In exhibit 8 members can see the treatment for post-abortion complications among the same group of 1,000 women who used online telemedicine. Overall, 3% received treatment for any adverse event, 2.6% were given antibiotics, less than 1% required a blood transfusion for very heavy bleeding, and no deaths were reported. These complication rates, while still very low, are slightly higher than in the clinical setting. However, since outcomes are self-reported, there is no way to judge whether the appropriate treatment was given to someone or whether unnecessary treatments were given just in case.
Although early medication abortion provided through online telemedicine can be shown to be safe and effective in terms of a clinical outcome, the current Irish abortion law limits the information and support that Irish health care professionals can provide to women. Section D illustrates a variety of experiences that Irish women seeking abortion or seeking follow-up care after abortion have had with health care professionals in Ireland. These range from encountering hostile attitudes, to being provided with inadequate information, to being too afraid to speak to a health care professional for fear of a negative reaction or being reported to the authorities. An example of that is from Adele, who is 29 and a mother of four. She stated:
God no, I couldn’t talk to any doctors about it, definitely not, because I was just so scared. You hear these horror stories of women getting arrested and imprisoned. So, I was completely alone. I did go in when I found at first I was pregnant when I didn't know what I was going to do and I went in and said, “okay, I'm pregnant”, but I obviously never told them any of my intentions. And their reaction was just like, “great, you're pregnant, we'll put you in for your 12-week scan”. But I couldn’t say anything because you don't know how they're going to react.
She could not talk about her thinking or her feelings to anybody because she did not know the reaction she would get.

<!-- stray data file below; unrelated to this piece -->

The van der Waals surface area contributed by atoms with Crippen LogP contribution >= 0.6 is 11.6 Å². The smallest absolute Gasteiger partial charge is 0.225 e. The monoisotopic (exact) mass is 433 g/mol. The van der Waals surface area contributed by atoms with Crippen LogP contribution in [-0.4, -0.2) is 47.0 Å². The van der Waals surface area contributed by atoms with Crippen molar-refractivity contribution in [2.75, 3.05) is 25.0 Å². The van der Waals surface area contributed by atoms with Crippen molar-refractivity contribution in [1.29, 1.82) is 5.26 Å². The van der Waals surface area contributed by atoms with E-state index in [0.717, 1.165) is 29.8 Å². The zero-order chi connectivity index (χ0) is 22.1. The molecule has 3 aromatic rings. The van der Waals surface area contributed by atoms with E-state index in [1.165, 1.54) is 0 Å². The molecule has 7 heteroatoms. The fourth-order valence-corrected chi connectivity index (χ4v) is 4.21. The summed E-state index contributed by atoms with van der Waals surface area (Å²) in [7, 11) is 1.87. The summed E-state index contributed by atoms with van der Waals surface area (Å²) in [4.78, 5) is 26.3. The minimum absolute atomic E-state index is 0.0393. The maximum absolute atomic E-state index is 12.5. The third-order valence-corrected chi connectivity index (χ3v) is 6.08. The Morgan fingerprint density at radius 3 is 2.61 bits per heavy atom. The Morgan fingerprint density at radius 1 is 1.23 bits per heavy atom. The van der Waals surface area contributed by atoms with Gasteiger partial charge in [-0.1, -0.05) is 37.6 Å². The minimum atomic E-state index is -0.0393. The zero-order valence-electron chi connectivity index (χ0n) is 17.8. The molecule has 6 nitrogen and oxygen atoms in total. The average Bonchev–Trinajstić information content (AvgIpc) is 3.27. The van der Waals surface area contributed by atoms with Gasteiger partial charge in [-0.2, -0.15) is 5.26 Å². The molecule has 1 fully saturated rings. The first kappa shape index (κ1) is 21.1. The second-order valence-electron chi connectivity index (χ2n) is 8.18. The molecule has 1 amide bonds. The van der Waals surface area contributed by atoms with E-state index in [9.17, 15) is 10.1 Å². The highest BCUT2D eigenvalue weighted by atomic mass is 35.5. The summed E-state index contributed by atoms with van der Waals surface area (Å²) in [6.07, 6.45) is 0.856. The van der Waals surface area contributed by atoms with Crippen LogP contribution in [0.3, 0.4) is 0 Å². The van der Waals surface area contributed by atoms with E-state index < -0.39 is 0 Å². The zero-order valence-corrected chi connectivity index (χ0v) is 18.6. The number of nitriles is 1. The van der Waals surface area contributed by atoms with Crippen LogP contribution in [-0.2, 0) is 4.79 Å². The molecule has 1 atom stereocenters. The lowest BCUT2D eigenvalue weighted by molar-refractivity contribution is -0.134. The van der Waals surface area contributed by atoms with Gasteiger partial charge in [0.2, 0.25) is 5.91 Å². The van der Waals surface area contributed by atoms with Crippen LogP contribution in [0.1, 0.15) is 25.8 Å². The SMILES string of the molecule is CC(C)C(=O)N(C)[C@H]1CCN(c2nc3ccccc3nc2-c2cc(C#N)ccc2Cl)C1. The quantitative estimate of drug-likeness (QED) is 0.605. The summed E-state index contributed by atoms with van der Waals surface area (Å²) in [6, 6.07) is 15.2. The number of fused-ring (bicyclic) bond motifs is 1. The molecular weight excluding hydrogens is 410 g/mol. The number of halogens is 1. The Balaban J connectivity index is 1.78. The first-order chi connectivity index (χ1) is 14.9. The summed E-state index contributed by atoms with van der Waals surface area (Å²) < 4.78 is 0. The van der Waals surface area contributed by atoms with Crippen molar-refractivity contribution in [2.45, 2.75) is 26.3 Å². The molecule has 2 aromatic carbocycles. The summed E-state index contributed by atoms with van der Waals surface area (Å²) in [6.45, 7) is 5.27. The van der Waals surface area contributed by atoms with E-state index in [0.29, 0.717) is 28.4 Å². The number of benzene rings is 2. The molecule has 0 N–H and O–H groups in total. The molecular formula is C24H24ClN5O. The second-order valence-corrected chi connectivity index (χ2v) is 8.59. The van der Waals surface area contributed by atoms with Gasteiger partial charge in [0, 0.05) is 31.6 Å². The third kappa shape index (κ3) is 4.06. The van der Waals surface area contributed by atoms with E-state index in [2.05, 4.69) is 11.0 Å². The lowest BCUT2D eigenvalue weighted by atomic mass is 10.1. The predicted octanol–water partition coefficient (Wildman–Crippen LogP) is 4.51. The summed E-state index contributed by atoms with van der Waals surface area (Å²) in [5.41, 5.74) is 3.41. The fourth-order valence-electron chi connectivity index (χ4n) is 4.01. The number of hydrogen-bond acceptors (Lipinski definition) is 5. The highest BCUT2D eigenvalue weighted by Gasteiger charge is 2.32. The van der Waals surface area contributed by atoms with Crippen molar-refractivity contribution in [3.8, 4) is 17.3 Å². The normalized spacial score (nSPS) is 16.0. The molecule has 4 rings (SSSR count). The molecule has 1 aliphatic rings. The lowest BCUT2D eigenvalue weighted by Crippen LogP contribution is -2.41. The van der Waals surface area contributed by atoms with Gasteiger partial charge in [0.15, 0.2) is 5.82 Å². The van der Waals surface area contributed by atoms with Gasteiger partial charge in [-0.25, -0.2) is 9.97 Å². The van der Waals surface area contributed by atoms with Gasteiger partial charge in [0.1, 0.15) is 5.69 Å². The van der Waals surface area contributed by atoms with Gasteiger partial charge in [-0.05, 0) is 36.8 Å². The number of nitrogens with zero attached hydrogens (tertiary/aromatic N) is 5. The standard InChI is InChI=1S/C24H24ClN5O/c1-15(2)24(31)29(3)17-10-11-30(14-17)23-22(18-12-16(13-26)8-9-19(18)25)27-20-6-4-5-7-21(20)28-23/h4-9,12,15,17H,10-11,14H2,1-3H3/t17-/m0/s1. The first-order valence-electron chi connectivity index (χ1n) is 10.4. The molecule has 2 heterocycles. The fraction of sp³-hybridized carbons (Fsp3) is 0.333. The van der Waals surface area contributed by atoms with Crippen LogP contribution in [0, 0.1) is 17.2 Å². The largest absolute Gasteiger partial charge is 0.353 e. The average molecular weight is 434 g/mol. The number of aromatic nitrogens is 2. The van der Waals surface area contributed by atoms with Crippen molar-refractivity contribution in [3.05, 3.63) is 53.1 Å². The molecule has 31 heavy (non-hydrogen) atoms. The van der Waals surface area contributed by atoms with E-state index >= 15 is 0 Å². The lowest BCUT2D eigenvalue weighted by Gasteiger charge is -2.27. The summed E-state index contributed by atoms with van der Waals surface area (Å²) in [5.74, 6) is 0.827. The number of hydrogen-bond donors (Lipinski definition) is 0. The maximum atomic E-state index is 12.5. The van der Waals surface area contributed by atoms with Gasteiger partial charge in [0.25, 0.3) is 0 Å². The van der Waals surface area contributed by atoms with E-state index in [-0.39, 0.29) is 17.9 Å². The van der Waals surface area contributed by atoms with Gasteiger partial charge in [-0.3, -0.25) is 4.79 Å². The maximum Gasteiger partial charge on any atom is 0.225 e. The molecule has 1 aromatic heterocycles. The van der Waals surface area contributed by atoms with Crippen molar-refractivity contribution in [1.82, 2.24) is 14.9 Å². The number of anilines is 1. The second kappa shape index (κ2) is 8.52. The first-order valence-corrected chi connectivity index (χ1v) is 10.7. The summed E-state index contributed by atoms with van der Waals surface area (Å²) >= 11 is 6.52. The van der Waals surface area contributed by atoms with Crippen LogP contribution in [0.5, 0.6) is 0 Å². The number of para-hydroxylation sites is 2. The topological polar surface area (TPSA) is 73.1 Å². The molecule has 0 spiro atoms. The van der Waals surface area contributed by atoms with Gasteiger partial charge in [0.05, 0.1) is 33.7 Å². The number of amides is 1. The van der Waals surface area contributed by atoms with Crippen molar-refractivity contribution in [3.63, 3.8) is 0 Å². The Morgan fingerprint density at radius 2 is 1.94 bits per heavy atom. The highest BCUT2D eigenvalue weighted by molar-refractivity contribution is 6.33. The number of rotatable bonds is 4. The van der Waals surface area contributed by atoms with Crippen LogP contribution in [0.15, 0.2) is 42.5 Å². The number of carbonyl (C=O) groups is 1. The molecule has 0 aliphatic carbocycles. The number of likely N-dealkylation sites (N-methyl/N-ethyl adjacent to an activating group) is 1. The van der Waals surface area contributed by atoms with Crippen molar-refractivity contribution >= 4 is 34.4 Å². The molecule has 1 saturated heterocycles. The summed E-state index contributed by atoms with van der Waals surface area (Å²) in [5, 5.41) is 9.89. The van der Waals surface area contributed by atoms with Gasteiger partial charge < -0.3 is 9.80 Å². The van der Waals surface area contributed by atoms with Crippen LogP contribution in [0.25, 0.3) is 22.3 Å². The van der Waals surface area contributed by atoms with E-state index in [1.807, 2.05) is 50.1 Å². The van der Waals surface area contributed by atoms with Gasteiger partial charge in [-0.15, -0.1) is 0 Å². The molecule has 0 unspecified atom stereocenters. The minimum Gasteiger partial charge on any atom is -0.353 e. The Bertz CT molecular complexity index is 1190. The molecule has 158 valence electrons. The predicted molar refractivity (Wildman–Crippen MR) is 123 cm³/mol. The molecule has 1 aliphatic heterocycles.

Some Irish women may be unable to avail of either travel or online telemedicine. Moreover, even those who do manage to access one of them are often in precarious positions in that it is touch and go as to whether they can do it.
Section E in the qualitative packet makes plain the consequences of this lack of access to safe abortion care. Through in-depth interviews, Irish women described the methods they would have had to resort to or which others sometimes would have made them resort to through coercion had online telemedicine or travel not been accessible.
Very unfortunately, these include coat hangers, starvation, high doses of vitamin C, strenuous exercise, large quantities of alcohol, scalding water, drinking bleach, throwing themselves downstairs or running into traffic. Rebecca, who is one example of cases given in a package of information members will have received, is 39 years old and has two children. She explains:
I was walking up to 20 km every day. I was doing sit ups, I was doing squats. I was doing anything I could possibly do to make this happen. I don't think I ate for several days because I had read that if you have an extremely low calorie count and ... [you take] vitamin C that can cause a miscarriage. I was actually reading pregnancy sites that warn you not to do things and everything they were warning you not to do was exactly what I was doing; roasting hot baths to the point that I almost scalded myself, and when I think about it I'm an educated woman, do you know, I'm a grown woman. It's just so sad.
The lack of abortion services within the formal health care system in Ireland means that to access safe and effective care, Irish women must rely either on travel to a clinic offshore or on online telemedicine. Travel carries a significant cost in terms of financial, social, physical, and emotional resources and is out of reach for many. Online telemedicine circumvents many of these costs and is safe and effective, but carries considerable legal risk, which also limits the supporting role Irish health care professionals can play for women when they are faced with these pregnancies. Irish women who need abortions are not restricted to any one demographic group or reason for needing care. Some need later abortions because of foetal anomaly or serious health risks that develop during pregnancy, but the vast majority fall under the broad category where the risks posed to their physical and mental health of continuing the pregnancy outweigh the equivalent risks of ending the pregnancy, and almost all are under 13 weeks pregnant by the time of their abortion. Medically, the gold standard of care would be to legislate for safe, legal, accessible abortion care services throughout Ireland that will meet the needs of the women who need to rely on them. I thank the members for their time.